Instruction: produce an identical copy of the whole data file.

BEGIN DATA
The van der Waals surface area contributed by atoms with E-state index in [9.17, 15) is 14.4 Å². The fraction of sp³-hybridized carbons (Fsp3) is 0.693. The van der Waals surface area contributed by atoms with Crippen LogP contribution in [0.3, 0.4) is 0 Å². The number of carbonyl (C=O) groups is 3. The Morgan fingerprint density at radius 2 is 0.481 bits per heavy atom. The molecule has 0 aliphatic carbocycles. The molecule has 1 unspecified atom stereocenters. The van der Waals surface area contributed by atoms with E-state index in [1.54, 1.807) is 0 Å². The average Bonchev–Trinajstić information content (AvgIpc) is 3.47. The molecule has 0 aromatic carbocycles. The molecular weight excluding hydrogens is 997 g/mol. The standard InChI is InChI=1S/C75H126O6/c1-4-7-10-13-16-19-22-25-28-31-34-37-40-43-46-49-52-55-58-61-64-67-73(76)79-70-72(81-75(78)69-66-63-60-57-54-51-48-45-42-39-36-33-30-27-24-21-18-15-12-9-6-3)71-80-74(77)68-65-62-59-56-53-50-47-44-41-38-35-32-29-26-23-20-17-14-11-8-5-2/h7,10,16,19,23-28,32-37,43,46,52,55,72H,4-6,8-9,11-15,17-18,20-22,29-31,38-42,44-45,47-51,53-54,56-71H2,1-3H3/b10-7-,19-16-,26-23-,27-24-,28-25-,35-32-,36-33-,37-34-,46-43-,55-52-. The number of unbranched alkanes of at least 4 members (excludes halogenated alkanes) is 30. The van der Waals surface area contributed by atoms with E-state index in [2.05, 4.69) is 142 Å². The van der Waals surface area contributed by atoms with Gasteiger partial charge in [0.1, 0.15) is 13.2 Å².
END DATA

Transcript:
The van der Waals surface area contributed by atoms with E-state index in [9.17, 15) is 14.4 Å². The fraction of sp³-hybridized carbons (Fsp3) is 0.693. The van der Waals surface area contributed by atoms with Crippen LogP contribution in [0.3, 0.4) is 0 Å². The number of carbonyl (C=O) groups is 3. The Morgan fingerprint density at radius 2 is 0.481 bits per heavy atom. The molecule has 0 aliphatic carbocycles. The molecule has 1 unspecified atom stereocenters. The van der Waals surface area contributed by atoms with E-state index in [1.54, 1.807) is 0 Å². The average Bonchev–Trinajstić information content (AvgIpc) is 3.47. The molecule has 0 aromatic carbocycles. The molecular weight excluding hydrogens is 997 g/mol. The standard InChI is InChI=1S/C75H126O6/c1-4-7-10-13-16-19-22-25-28-31-34-37-40-43-46-49-52-55-58-61-64-67-73(76)79-70-72(81-75(78)69-66-63-60-57-54-51-48-45-42-39-36-33-30-27-24-21-18-15-12-9-6-3)71-80-74(77)68-65-62-59-56-53-50-47-44-41-38-35-32-29-26-23-20-17-14-11-8-5-2/h7,10,16,19,23-28,32-37,43,46,52,55,72H,4-6,8-9,11-15,17-18,20-22,29-31,38-42,44-45,47-51,53-54,56-71H2,1-3H3/b10-7-,19-16-,26-23-,27-24-,28-25-,35-32-,36-33-,37-34-,46-43-,55-52-. The number of unbranched alkanes of at least 4 members (excludes halogenated alkanes) is 30. The van der Waals surface area contributed by atoms with E-state index in [2.05, 4.69) is 142 Å². The van der Waals surface area contributed by atoms with Gasteiger partial charge in [0.1, 0.15) is 13.2 Å².